Pet lovers get tips to slash vet bills as watchdog promises pricing probe

Pet lovers get tips to slash vet bills as watchdog promises pricing probe

By Jill Dando News

It could be good news for animals and their owners as Vets' prescription fees could be capped by a Watchdog.

It is one of the measures being considered by the UK's competition body as it investigates the sector.

Animals are one of life’s greatest pleasures, and many people have been concerned about the spiralling costs often of having an animal treated at the vets.

The Competition and Markets Authority (CMA) is pressing ahead with a formal probe of the vets market amid concerns that pet owners are overpaying for treatments.

It said it had heard from thousands of people who were struggling to pay vet bills and did not always know the best treatment options for their pets.

They have also given pet owners tips when looking for treatments.

The British Vet Association said regulation of the sector was "woefully out of date" as it welcomed the review.

The CMA ran a review last year to ask people if they had any concerns that they could be paying too much, and received 56,000 responses from pet owners, vets and charities.

It said the Office for National Statistics has estimated that the cost of veterinary and other pet services has doubled since 2015, much higher than the overall rate of inflation.

Earlier this year it flagged concerns that pet owners might not be getting basic information like price lists online and were not always informed of the cost of treatment at a vets before agreeing to it.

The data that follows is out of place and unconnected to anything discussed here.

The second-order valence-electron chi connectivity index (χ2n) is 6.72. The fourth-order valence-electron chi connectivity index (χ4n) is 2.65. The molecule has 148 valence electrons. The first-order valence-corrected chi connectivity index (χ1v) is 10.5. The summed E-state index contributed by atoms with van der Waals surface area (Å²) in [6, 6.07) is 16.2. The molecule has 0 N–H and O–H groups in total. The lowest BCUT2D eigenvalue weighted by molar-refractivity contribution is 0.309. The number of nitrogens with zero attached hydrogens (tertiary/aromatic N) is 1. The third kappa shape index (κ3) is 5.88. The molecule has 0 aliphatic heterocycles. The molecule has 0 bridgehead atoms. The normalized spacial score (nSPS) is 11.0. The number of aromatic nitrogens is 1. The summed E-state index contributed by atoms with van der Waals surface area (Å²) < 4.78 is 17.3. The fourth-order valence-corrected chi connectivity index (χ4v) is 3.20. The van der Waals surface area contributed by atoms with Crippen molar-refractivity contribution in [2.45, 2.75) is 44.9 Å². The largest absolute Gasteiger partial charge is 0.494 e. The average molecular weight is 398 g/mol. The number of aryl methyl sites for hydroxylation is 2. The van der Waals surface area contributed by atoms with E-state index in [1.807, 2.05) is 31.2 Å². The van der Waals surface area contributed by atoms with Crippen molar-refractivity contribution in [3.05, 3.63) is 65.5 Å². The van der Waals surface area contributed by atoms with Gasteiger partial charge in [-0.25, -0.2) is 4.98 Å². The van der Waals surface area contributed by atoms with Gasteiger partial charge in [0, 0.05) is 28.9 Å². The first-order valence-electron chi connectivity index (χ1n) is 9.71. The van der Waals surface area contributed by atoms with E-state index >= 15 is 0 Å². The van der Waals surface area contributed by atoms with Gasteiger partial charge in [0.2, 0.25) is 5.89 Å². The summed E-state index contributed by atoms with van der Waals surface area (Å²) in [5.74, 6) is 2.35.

Free Gray Tabby Cat Lying on White Surface Stock Photo

More than half of UK vet practices are owned by a handful of larger businesses, something the watchdog says may incentivise some to act in ways which reduce choice.

The CMA is now launching a formal investigation, which means it could intervene directly in the market in the future.

The regulator outlined three tips for pet owners when looking for treatments:

  • Look further than the closest vet as fees and services differ between practices
  • Ask if there are other treatment options
  • If the treatment is not urgent, consider buying medication elsewhere such as an online pharmacy or specialist pet shop

The formal investigation means the CMA could step in and force companies to make changes.

It said possible remedies could include forcing firms to provide certain information to consumers, imposing maximum prescription fees, and ordering the sale or break-up of businesses.

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